Why use def main()?


Question

Possible Duplicate:
What does if __name__== "__main__" do?

I've seen some code samples and tutorials that use

def main():
    # my code here

if __name__ == "__main__":
    main()

But why? Is there any reason not do define your functions at the top of the file, then just write code under it? ie

def my_function()
    # my code here

def my_function_two()
    # my code here

# some code
# call function
# print(something)

I just wonder if there is any rhyme to the main?

1
536
5/23/2017 12:02:48 PM

Accepted Answer

Without the main sentinel, the code would be executed even if the script were imported as a module.

603
12/21/2016 6:31:24 PM

Everyone else has already answered it, but I think I still have something else to add.

Reasons to have that if statement calling main() (in no particular order):

  • Other languages (like C and Java) have a main() function that is called when the program is executed. Using this if, we can make Python behave like them, which feels more familiar for many people.

  • Code will be cleaner, easier to read, and better organized. (yeah, I know this is subjective)

  • It will be possible to import that python code as a module without nasty side-effects.

    • This means it will be possible to run tests against that code.

    • This means we can import that code into an interactive python shell and test/debug/run it.

  • Variables inside def main are local, while those outside it are global. This may introduce a few bugs and unexpected behaviors.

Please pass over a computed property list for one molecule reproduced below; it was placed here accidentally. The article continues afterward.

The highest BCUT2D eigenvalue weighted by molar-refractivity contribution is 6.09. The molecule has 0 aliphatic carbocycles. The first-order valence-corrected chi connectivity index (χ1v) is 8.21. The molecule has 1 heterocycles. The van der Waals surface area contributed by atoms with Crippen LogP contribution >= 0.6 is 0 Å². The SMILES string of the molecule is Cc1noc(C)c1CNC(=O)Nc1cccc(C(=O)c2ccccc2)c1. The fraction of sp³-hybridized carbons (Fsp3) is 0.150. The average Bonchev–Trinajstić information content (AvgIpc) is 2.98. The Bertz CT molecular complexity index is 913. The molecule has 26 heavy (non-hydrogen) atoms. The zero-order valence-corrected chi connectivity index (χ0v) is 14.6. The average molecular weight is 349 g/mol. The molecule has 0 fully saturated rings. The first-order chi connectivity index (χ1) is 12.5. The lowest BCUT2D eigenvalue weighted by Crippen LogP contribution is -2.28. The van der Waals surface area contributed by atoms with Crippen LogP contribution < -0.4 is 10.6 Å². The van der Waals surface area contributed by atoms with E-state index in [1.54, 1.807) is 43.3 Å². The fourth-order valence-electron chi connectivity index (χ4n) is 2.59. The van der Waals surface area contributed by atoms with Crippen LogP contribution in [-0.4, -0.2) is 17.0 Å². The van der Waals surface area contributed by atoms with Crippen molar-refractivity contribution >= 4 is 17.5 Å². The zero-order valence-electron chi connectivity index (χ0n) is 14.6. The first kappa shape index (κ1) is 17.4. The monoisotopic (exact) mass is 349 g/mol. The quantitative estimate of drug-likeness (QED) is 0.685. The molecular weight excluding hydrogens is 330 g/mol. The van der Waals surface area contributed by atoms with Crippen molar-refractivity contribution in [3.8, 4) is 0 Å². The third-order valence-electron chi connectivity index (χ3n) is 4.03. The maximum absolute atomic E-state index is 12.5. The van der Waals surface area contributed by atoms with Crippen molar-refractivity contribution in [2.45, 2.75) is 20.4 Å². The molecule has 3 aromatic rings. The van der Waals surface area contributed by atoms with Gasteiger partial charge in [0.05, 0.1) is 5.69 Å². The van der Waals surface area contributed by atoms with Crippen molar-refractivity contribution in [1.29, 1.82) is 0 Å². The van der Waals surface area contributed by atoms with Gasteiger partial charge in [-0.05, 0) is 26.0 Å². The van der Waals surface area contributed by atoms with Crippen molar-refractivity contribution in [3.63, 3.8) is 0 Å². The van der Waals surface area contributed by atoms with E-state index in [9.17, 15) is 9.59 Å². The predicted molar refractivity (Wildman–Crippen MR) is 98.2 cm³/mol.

But, you are not required to write a main() function and call it inside an if statement.

I myself usually start writing small throwaway scripts without any kind of function. If the script grows big enough, or if I feel putting all that code inside a function will benefit me, then I refactor the code and do it. This also happens when I write bash scripts.

Even if you put code inside the main function, you are not required to write it exactly as that. A neat variation could be:

import sys

def main(argv):
    # My code here
    pass

if __name__ == "__main__":
    main(sys.argv)

This means you can call main() from other scripts (or interactive shell) passing custom parameters. This might be useful in unit tests, or when batch-processing. But remember that the code above will require parsing of argv, thus maybe it would be better to use a different call that pass parameters already parsed.

In an object-oriented application I've written, the code looked like this:

class MyApplication(something):
    # My code here

if __name__ == "__main__":
    app = MyApplication()
    app.run()

So, feel free to write the code that better suits you. :)


Licensed under: CC-BY-SA with attribution
Not affiliated with: Stack Overflow
Icon